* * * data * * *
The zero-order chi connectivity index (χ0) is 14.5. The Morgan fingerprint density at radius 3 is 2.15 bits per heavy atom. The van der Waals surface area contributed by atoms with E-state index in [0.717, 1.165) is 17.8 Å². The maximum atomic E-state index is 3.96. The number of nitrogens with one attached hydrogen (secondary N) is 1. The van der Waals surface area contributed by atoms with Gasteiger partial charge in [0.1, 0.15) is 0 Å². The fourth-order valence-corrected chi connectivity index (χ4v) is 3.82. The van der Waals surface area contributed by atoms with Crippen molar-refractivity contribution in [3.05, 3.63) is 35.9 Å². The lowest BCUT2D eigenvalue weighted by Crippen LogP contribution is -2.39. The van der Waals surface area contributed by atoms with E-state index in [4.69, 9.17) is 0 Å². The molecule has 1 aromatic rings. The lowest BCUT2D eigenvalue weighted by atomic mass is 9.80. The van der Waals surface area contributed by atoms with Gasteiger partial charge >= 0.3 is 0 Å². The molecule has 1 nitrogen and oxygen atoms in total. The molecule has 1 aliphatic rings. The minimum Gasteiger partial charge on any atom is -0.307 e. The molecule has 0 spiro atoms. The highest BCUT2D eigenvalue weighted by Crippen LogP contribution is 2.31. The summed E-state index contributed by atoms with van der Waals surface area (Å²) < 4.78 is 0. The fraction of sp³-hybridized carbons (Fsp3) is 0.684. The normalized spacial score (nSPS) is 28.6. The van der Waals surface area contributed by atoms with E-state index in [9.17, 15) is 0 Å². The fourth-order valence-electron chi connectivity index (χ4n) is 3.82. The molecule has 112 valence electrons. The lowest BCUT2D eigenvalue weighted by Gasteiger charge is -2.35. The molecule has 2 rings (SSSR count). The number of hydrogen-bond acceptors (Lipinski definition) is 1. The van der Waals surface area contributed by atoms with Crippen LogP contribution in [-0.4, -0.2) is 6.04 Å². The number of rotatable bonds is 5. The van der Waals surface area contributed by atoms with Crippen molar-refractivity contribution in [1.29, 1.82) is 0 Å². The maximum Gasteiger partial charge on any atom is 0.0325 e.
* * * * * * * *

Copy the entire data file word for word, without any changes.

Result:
The zero-order chi connectivity index (χ0) is 14.5. The Morgan fingerprint density at radius 3 is 2.15 bits per heavy atom. The van der Waals surface area contributed by atoms with E-state index in [0.717, 1.165) is 17.8 Å². The maximum atomic E-state index is 3.96. The number of nitrogens with one attached hydrogen (secondary N) is 1. The van der Waals surface area contributed by atoms with Gasteiger partial charge in [0.1, 0.15) is 0 Å². The fourth-order valence-corrected chi connectivity index (χ4v) is 3.82. The van der Waals surface area contributed by atoms with Crippen molar-refractivity contribution in [3.05, 3.63) is 35.9 Å². The lowest BCUT2D eigenvalue weighted by Crippen LogP contribution is -2.39. The van der Waals surface area contributed by atoms with E-state index in [4.69, 9.17) is 0 Å². The molecule has 1 aromatic rings. The lowest BCUT2D eigenvalue weighted by atomic mass is 9.80. The van der Waals surface area contributed by atoms with Gasteiger partial charge >= 0.3 is 0 Å². The molecule has 1 nitrogen and oxygen atoms in total. The molecule has 1 aliphatic rings. The minimum Gasteiger partial charge on any atom is -0.307 e. The molecule has 0 spiro atoms. The highest BCUT2D eigenvalue weighted by Crippen LogP contribution is 2.31. The summed E-state index contributed by atoms with van der Waals surface area (Å²) < 4.78 is 0. The fraction of sp³-hybridized carbons (Fsp3) is 0.684. The normalized spacial score (nSPS) is 28.6. The van der Waals surface area contributed by atoms with E-state index in [9.17, 15) is 0 Å². The fourth-order valence-electron chi connectivity index (χ4n) is 3.82. The molecule has 112 valence electrons. The lowest BCUT2D eigenvalue weighted by Gasteiger charge is -2.35. The molecule has 2 rings (SSSR count). The number of hydrogen-bond acceptors (Lipinski definition) is 1. The van der Waals surface area contributed by atoms with Crippen LogP contribution in [-0.4, -0.2) is 6.04 Å². The number of rotatable bonds is 5. The van der Waals surface area contributed by atoms with Crippen molar-refractivity contribution in [1.29, 1.82) is 0 Å². The maximum Gasteiger partial charge on any atom is 0.0325 e.